Some men struggle to look after their mental and physical well-being, which may cause them to skip checkups and preventive screenings that can help them live longer, healthier lives. Men who don't take proactive steps may develop serious health issues. The good news is, there’s a lot you can do to take control of your health, starting with prioritizing prevention. From eating better and visiting your physician for regular checkups to quitting bad habits like smoking, here are several steps you can take to reduce risk for these 8 common men's health issues (and maybe more!) at any age.
More men die of heart disease than any other cause of death. Men can play an active role in their heart health by managing their unique risk factors. This should include eating a balanced diet with plenty of fresh fruits and vegetables, quitting smoking, staying active, reducing stress and taking medications as instructed by your healthcare provider.
Also, be sure to schedule and attend regular checkups with your primary care physician and/or specialist. These visits are an opportunity to get screenings or tests (like blood pressure or cholesterol) that may help detect heart problems before they become more serious.How healthy is your heart? Take the free Heart Risk Assessment.
Healthcare experts suggest a combination of a healthy lifestyle and regular screenings to keep these cancers at bay. Simple actions like wearing sunscreen, limiting processed or red meat, quitting smoking and talking to your doctor about testing can all go a long way toward reducing your cancer risk.
Compared to women, men have a higher risk of getting type 2 diabetes at a lower weight. This is partly because male bodies have more belly fat, which itself raises the risk of this chronic disease. Managing your weight and getting more exercise can help reduce this risk. It's also good to know your risk for prediabetes so that you can act early. Take this prediabetes risk test from the CDC to get started.Need help losing weight? Take the free Bariatric Surgery Assessment.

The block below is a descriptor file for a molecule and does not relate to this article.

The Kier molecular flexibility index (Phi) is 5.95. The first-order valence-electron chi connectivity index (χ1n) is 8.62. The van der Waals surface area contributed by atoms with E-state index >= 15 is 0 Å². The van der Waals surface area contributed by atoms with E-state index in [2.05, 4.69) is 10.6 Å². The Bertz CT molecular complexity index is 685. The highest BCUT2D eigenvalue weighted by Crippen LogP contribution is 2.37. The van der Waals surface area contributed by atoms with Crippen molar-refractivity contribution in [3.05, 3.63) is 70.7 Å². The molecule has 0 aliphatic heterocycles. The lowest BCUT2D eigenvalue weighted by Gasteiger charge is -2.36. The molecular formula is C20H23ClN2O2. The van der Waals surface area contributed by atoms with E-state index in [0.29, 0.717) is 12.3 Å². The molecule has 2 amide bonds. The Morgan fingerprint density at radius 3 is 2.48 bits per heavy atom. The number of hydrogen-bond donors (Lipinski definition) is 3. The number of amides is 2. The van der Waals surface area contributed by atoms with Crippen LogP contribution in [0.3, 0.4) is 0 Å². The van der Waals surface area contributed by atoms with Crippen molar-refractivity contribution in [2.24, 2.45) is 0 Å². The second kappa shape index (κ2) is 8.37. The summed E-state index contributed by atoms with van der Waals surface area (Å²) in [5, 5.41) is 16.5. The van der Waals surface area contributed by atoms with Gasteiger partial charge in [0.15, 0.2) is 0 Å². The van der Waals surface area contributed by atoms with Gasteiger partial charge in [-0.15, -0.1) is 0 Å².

Erectile dysfunction is common in men, especially those older than 75, but that doesn't mean it should impact your sex life. Treatments such as medications can help, and actions like quitting smoking or limiting alcohol can have a preventive effect, too. In any case, it's good to get any symptoms checked out by your doctor, as this condition could be a sign of a more severe issue, such as diabetes or high blood pressure.
HPV and other STIs
As the most common sexually transmitted infection, human papillomavirus (HPV) often resolves on its own. Still, some men with HPV can develop certain health problems such as penile cancer or genital warts from the infection. HPV vaccines can help prevent infection, but they will likely be most beneficial before a person is 26. Condoms are also an important measure to prevent HPV and other STIs.
Testosterone starts to drop in a man's thirties, but if that natural decline causes unwelcome symptoms like low sex drive or trouble concentrating, ask your physician whether you need a blood test to check your hormone levels. Your doctor can help diagnose any underlying issues that may be causing the "low-T" and discuss options like testosterone replacement therapy.
Depression can go undiagnosed in men because the symptoms don't always align with what they might expect. Men sometimes experience depression as anger or irritability rather than sadness. They're also more likely to sweep these feelings under the rug. If you suspect you are suffering from depression, take the first step by talking with your provider. Remember, providers are trained to help, not judge.
COVID-19 can hit men harder. Research has found that men who contract the disease have a higher risk of hospital interventions and death. Now that COVID-19 vaccines are more widely available, getting vaccinated can help prevent the risk of infection altogether.
Manage your health with preventive, proactive care
No matter what health issues you might face, you can take charge of your well-being by taking preventive and proactive steps today. Take care of your body inside and out, and consider your physician a partner in your healthcare. They can guide you toward recommended tests, answer any questions you may have and put you on a path to better health.
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